Now a switch is wired in series with the light. The neutral feeds past the switch, and the light will not get power unless the switch allows it to flow to the light.

Good luck,
HWS
 

iwire

Moderator
Staff member
Location
Massachusetts
Re: seris or parrellell

Originally posted by hardworkingstiff:
The cable (romex) is pulled as in a series circuit,
HWS I would say that adds confusion to someone learning. (I know you got it down :) )

The cable is not a series circuit, the routing of the cable is irrelevant. It may be daisy chained, T-Taped or run out in radials from a central box, none of that determines if it is a series or parallel circuit.

The connections at the devices are either parallel (loads) or series (controls).
 

hardworkingstiff

Senior Member
Location
Wilmington, NC
Re: seris or parrellell

iwire,

You of course are exactly correct. I thought that the way the cable was pulled was the source of the confusion. Maybe I just muddied the waters a little more. :confused:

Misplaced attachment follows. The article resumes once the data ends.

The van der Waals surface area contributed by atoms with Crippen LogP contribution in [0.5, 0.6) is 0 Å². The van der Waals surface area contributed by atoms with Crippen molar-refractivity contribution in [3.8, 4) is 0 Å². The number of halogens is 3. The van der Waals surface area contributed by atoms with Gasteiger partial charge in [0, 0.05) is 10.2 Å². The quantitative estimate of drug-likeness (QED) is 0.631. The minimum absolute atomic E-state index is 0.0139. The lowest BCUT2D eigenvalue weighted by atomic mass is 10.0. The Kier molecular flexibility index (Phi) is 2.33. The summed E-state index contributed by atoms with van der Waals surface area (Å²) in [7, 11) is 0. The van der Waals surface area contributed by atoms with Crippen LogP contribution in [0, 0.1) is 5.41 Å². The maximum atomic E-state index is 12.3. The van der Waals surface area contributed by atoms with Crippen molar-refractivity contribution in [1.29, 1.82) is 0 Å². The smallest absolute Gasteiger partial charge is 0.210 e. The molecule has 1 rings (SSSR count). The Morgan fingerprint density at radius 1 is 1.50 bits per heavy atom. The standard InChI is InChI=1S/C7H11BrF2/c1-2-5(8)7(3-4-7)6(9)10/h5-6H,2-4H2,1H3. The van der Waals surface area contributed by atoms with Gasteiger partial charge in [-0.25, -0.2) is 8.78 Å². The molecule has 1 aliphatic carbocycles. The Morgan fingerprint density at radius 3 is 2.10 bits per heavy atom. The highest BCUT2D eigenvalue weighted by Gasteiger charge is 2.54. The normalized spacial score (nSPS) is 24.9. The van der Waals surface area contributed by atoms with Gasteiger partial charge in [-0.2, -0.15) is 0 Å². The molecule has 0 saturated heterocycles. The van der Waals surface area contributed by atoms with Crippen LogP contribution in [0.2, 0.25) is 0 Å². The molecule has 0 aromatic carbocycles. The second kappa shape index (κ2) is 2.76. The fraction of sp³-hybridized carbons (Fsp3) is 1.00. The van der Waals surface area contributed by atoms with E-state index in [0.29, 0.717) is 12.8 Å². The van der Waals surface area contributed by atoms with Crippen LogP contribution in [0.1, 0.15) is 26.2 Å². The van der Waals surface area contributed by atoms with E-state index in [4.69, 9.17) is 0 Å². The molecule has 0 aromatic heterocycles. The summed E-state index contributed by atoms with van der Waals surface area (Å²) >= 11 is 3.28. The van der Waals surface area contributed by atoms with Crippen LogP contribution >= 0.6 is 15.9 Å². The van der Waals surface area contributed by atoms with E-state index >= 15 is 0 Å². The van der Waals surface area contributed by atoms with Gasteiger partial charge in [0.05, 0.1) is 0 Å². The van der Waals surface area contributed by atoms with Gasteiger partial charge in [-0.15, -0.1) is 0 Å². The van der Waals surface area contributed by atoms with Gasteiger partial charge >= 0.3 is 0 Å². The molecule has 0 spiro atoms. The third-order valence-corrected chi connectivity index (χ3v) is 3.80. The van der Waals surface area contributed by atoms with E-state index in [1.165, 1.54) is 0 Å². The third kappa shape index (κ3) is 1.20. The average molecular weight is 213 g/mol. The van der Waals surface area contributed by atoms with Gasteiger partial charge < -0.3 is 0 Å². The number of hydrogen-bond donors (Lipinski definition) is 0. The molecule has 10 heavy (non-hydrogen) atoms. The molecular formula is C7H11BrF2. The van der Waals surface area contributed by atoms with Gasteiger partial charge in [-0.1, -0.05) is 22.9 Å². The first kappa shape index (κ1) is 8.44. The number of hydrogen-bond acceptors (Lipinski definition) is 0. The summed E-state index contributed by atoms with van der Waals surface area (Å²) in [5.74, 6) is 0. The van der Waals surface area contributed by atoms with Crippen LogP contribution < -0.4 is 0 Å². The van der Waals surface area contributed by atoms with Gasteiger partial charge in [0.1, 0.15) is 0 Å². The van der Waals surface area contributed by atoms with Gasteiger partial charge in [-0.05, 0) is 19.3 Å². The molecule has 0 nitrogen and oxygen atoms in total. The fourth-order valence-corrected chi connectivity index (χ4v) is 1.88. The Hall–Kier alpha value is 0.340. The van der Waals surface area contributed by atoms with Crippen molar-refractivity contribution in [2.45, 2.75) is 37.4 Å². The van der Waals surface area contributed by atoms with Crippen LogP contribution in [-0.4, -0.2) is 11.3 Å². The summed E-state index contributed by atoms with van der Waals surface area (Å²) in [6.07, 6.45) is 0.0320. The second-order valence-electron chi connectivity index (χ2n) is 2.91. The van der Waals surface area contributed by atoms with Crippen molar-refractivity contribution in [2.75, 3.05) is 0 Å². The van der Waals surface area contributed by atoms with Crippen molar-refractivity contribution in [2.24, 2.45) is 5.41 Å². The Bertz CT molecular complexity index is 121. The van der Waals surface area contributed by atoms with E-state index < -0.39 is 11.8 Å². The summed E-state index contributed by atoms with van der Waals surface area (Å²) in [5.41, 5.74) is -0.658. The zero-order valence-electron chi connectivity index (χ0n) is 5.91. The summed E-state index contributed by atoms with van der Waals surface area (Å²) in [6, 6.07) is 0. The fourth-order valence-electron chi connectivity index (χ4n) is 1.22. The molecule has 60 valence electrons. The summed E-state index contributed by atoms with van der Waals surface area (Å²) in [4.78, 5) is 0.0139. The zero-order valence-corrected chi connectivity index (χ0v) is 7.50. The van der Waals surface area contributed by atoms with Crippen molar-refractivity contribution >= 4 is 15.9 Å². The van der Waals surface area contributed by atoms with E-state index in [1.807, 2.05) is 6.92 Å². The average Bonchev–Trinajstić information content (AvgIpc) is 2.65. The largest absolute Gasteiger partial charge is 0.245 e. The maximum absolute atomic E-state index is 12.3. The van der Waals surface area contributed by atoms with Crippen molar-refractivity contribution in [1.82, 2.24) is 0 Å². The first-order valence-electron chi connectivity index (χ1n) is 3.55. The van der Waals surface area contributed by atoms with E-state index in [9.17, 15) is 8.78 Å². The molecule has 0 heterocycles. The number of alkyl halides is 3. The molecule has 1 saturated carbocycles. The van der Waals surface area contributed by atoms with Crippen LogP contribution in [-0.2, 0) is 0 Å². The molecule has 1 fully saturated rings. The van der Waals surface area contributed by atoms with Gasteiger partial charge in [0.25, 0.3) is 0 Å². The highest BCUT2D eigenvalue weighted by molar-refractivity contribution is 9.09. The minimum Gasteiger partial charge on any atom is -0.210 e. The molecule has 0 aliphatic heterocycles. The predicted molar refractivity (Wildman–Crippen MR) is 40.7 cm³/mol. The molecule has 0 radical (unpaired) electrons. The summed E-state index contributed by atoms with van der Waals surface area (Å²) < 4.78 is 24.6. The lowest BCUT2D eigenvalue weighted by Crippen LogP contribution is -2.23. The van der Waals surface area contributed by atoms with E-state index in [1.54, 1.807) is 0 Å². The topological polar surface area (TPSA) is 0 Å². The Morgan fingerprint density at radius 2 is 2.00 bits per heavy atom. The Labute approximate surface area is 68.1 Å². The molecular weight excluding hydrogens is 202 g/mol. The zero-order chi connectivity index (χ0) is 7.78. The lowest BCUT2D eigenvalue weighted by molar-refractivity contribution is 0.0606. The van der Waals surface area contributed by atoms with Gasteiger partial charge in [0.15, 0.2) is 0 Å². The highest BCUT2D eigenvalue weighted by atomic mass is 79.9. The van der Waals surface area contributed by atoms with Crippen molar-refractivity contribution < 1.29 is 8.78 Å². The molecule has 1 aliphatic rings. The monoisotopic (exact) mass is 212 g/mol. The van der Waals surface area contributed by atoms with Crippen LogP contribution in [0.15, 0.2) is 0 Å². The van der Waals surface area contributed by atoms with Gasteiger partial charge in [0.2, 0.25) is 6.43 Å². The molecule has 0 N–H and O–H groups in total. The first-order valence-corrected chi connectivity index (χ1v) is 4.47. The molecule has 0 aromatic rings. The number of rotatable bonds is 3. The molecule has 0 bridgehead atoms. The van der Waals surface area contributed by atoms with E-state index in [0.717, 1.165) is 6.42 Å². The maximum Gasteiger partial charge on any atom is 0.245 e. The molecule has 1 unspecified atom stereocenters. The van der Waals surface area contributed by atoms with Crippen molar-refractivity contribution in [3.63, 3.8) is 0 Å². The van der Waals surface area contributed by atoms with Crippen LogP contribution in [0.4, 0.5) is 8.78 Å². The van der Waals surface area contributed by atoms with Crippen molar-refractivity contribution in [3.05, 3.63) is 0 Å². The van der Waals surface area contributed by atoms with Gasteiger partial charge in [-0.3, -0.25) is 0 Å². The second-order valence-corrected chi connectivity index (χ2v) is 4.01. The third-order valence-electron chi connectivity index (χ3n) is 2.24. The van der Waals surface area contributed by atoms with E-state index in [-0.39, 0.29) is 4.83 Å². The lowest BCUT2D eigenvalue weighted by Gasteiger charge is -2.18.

southernboys

Senior Member
Re: seris or parrellell

guys just want to say thanks for helping a young cat thats trying hard to lean. Jwire youre last statement just made so sense and is exactly what I need to make it make sense. I have always thought it was how I ran the wires but now I see how it actually is. Also thanks for the great threads
 

charlie b

Moderator
Staff member
Location
Seattle, WA
Occupation
Electrical Engineer
Re: seris or parrellell

What's wrong is that we don't always put a separate ground rod at each and every receptacle outlet. :D
 

bphgravity

Senior Member
Location
Florida
Re: seris or parrellell

1. There is no overcurrent protection.
2. I have never seen a 15 ampere / 120 volt dryer (other than gas).
3. There is no egc to the receptacle.
4. A grounding electrode would not clear a ground-fault.
5. It also appears that the receptacle is more than 6' from the appliance being served.

Other than that, it looks preety good. ;)
 

milwaukeesteve

Senior Member
Location
Milwaukee, WI
Re: seris or parrellell

Most everything in your home is ran in parallel. Kerchoff's voltage law states (paraphrasing) that all voltages in a parallel circuit remain constant. Thus we end up with all locations in your house having 120V.
However, all of the LOADS in your house are in parallel. The controlling devices for these loads are run in series. The switch for the bedroom light is run in series with the light, but the light is still in parallel with the rest of the house.